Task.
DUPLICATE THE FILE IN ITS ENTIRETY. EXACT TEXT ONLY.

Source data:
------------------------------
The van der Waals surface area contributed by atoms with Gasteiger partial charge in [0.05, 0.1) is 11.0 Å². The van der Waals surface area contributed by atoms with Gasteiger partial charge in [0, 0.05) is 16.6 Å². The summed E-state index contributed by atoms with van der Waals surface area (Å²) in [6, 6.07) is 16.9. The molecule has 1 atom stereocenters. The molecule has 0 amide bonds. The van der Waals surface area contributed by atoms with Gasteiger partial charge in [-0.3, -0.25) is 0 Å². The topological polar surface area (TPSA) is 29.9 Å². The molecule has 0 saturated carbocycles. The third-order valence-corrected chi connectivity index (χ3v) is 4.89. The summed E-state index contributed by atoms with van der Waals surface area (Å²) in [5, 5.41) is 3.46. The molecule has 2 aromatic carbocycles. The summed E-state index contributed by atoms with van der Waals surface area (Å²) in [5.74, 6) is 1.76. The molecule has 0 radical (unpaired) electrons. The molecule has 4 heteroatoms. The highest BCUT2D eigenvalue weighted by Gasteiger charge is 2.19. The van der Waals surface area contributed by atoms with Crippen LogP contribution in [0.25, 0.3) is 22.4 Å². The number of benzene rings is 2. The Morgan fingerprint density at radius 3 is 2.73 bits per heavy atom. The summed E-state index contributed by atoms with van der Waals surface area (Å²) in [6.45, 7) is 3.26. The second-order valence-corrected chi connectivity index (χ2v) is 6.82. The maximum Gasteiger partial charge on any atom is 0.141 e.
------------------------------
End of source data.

The van der Waals surface area contributed by atoms with Gasteiger partial charge in [0.05, 0.1) is 11.0 Å². The van der Waals surface area contributed by atoms with Gasteiger partial charge in [0, 0.05) is 16.6 Å². The summed E-state index contributed by atoms with van der Waals surface area (Å²) in [6, 6.07) is 16.9. The molecule has 1 atom stereocenters. The molecule has 0 amide bonds. The van der Waals surface area contributed by atoms with Gasteiger partial charge in [-0.3, -0.25) is 0 Å². The topological polar surface area (TPSA) is 29.9 Å². The molecule has 0 saturated carbocycles. The third-order valence-corrected chi connectivity index (χ3v) is 4.89. The summed E-state index contributed by atoms with van der Waals surface area (Å²) in [5, 5.41) is 3.46. The molecule has 2 aromatic carbocycles. The summed E-state index contributed by atoms with van der Waals surface area (Å²) in [5.74, 6) is 1.76. The molecule has 0 radical (unpaired) electrons. The molecule has 4 heteroatoms. The highest BCUT2D eigenvalue weighted by Gasteiger charge is 2.19. The van der Waals surface area contributed by atoms with Crippen LogP contribution in [0.25, 0.3) is 22.4 Å². The number of benzene rings is 2. The Morgan fingerprint density at radius 3 is 2.73 bits per heavy atom. The summed E-state index contributed by atoms with van der Waals surface area (Å²) in [6.45, 7) is 3.26. The second-order valence-corrected chi connectivity index (χ2v) is 6.82. The maximum Gasteiger partial charge on any atom is 0.141 e.